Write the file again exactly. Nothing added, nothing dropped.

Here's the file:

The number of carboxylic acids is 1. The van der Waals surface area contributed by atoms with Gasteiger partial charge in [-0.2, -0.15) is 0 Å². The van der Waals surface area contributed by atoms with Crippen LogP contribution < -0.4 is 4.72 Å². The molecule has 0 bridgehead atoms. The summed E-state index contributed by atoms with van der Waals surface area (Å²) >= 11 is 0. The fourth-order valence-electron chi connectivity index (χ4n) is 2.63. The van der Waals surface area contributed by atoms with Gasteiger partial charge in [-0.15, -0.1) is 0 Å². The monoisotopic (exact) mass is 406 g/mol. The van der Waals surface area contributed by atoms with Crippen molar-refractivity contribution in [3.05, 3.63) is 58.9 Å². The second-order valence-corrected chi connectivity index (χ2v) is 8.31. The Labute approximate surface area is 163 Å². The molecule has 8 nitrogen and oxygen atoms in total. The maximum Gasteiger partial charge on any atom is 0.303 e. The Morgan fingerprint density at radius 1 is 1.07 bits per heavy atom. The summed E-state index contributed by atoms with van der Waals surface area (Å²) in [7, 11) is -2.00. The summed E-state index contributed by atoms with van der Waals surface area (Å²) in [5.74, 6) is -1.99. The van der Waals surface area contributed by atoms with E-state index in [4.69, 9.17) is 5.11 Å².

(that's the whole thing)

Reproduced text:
The number of carboxylic acids is 1. The van der Waals surface area contributed by atoms with Gasteiger partial charge in [-0.2, -0.15) is 0 Å². The van der Waals surface area contributed by atoms with Crippen LogP contribution < -0.4 is 4.72 Å². The molecule has 0 bridgehead atoms. The summed E-state index contributed by atoms with van der Waals surface area (Å²) >= 11 is 0. The fourth-order valence-electron chi connectivity index (χ4n) is 2.63. The van der Waals surface area contributed by atoms with Gasteiger partial charge in [-0.15, -0.1) is 0 Å². The monoisotopic (exact) mass is 406 g/mol. The van der Waals surface area contributed by atoms with Crippen molar-refractivity contribution in [3.05, 3.63) is 58.9 Å². The second-order valence-corrected chi connectivity index (χ2v) is 8.31. The Labute approximate surface area is 163 Å². The molecule has 8 nitrogen and oxygen atoms in total. The maximum Gasteiger partial charge on any atom is 0.303 e. The Morgan fingerprint density at radius 1 is 1.07 bits per heavy atom. The summed E-state index contributed by atoms with van der Waals surface area (Å²) in [7, 11) is -2.00. The summed E-state index contributed by atoms with van der Waals surface area (Å²) in [5.74, 6) is -1.99. The van der Waals surface area contributed by atoms with E-state index in [4.69, 9.17) is 5.11 Å².